This guide will help you make an informed decision when it comes to re-roofing (adding a new layer of roofing to the existing roof) or removing and replacing the old roof.

Seven Signs You Need a New Roof

Here are the indicators that your roof should be re-shingled or replaced to maintain your home’s defense against the elements:

  • Shingles are visibly worn: Are there so many of the colored granules gone that your roof looks like it has bald spots? While the shingles might still be keeping moisture out, a lack of reflective granules allows excess heat into your home, raising the temperature inside your house and increasing your air conditioning costs. Furthermore, once exposed, the underlying asphalt will soon dry out and crack, and then your roof will be susceptible to leaks.
  • Shingles are cupped and curled:

    Curled-up old shingles

    This issue looks bad, but more importantly, it means wind-driven moisture can easily get under the shingles and into your roof deck where it might cause leaks and rot.

  • Shingles are cracked: The cracked areas aren’t keeping moisture off the deck, and the risk of leaks goes way up.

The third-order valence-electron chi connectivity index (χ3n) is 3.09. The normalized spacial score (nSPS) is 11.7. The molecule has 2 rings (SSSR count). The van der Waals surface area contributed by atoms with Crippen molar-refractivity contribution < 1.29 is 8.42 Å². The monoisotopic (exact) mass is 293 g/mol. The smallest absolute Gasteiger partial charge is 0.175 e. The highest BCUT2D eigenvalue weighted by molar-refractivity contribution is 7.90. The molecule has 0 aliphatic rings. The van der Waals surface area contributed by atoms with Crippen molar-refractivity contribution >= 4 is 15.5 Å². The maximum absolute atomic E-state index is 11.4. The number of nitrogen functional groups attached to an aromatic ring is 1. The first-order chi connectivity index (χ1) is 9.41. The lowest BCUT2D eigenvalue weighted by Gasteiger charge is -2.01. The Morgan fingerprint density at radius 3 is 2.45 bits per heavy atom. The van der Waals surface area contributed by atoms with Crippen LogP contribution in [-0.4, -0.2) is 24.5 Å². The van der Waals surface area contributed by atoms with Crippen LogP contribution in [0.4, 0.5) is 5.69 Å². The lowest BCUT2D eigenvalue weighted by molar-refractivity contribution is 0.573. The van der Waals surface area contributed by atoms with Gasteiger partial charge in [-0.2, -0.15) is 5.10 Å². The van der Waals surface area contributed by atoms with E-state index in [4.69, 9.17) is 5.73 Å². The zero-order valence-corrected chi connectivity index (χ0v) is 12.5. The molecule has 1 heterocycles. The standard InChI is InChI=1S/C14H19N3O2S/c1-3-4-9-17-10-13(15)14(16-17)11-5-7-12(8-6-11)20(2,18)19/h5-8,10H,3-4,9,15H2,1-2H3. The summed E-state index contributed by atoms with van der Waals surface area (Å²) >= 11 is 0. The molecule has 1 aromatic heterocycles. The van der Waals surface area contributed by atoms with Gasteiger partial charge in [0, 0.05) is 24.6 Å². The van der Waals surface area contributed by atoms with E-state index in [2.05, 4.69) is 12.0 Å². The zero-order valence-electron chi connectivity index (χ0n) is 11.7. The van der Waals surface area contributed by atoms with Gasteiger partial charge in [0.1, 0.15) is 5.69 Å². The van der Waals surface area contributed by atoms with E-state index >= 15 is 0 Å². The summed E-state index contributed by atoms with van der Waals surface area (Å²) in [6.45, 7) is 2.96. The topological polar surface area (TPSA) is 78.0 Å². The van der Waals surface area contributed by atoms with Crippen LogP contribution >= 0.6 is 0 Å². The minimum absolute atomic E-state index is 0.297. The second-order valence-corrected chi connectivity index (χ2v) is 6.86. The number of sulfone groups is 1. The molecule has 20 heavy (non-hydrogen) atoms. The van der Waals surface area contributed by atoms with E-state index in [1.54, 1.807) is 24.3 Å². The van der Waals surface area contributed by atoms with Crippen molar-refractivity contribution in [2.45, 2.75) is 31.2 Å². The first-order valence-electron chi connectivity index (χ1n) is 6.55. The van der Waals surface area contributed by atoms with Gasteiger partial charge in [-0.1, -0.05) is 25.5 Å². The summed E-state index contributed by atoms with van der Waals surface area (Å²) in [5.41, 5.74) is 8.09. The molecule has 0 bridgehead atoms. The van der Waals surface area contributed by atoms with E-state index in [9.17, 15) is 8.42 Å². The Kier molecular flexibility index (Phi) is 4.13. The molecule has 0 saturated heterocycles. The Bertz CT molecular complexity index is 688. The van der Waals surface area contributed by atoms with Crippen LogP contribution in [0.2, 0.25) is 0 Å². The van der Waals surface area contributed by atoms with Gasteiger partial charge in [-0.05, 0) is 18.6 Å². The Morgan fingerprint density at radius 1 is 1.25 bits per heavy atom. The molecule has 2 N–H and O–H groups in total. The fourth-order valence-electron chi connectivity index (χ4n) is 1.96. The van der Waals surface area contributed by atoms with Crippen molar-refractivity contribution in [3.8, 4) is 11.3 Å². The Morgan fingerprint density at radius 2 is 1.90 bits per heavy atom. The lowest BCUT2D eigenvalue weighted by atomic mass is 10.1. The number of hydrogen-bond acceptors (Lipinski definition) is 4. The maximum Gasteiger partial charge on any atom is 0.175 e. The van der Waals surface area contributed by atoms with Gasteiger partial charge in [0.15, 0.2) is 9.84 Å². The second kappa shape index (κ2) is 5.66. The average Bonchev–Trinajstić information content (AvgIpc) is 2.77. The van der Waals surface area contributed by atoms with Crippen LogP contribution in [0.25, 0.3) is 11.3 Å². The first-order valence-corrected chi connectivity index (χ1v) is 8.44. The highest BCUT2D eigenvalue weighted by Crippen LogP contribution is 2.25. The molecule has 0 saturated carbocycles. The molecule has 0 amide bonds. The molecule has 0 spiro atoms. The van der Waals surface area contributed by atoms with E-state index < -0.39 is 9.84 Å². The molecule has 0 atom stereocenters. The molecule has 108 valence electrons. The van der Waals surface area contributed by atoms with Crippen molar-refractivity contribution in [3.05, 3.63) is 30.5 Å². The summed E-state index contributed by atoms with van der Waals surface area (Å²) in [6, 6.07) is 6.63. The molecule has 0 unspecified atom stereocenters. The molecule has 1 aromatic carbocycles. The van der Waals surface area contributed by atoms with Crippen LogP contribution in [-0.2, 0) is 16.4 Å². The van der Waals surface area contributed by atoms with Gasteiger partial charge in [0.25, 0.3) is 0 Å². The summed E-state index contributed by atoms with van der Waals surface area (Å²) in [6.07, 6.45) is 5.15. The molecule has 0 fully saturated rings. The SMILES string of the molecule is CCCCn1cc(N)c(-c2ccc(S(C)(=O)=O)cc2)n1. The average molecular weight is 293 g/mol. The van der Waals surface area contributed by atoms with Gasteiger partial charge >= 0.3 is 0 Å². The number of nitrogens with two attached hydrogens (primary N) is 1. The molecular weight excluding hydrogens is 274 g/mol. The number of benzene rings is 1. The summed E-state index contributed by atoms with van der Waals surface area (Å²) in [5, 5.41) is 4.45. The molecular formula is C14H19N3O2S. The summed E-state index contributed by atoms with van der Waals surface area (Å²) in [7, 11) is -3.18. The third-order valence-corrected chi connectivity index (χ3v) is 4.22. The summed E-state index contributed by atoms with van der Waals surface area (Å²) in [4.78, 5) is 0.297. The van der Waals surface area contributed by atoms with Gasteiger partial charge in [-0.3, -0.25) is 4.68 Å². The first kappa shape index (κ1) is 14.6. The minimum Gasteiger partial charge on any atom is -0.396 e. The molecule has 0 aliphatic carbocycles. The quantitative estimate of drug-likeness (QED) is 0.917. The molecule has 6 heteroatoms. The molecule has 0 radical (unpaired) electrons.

Cracks or thermal splitting in asphalt shingles

    via Structure Tech

  • Your neighbors are getting new roofs: This is more than “keeping up with the Joneses.” When homes built about the same time as yours are being re-roofed, your roof is probably about due.
  • You’ve experienced multiple leaks: Your roof is an entire structure, not just the shingles. Deck paper, flashing, moisture barrier in valleys, starter shingles, vent stack boots and other components are part of an entire roofing system. As the roof ages and several of its components or locations fail, the roof should be replaced.
  • The roof has experienced major damage:

    hail damaged roof shingles

    If more than about 35% of your roof is going to need repair due to wind or hail, especially if it’s already 12+ years old, the cost-effective decision might be to replace it all.

    Repair is costlier on a per square foot basis because it is more time-consuming to integrate new shingles into a roof “here and there” than to install them over the entire roof. Plus, a mix of old shingles and new just won’t look very good.

  • Your roof looks bad: Cosmetics and aesthetics do matter to homeowners and potential buyers. If your roof is worn, has algae staining that won’t clean up or has patches of moss on it, boosting its appearance with a new layer of shingles will make a very nice difference.

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If none of these reasons to get a new roof apply, then you’re probably done here! If you’re not sure about your roof’s condition, hiring a home inspector or roofing contractor to inspect it can be a preventative measure before a roof failure and the extensive and expensive damage it can cause.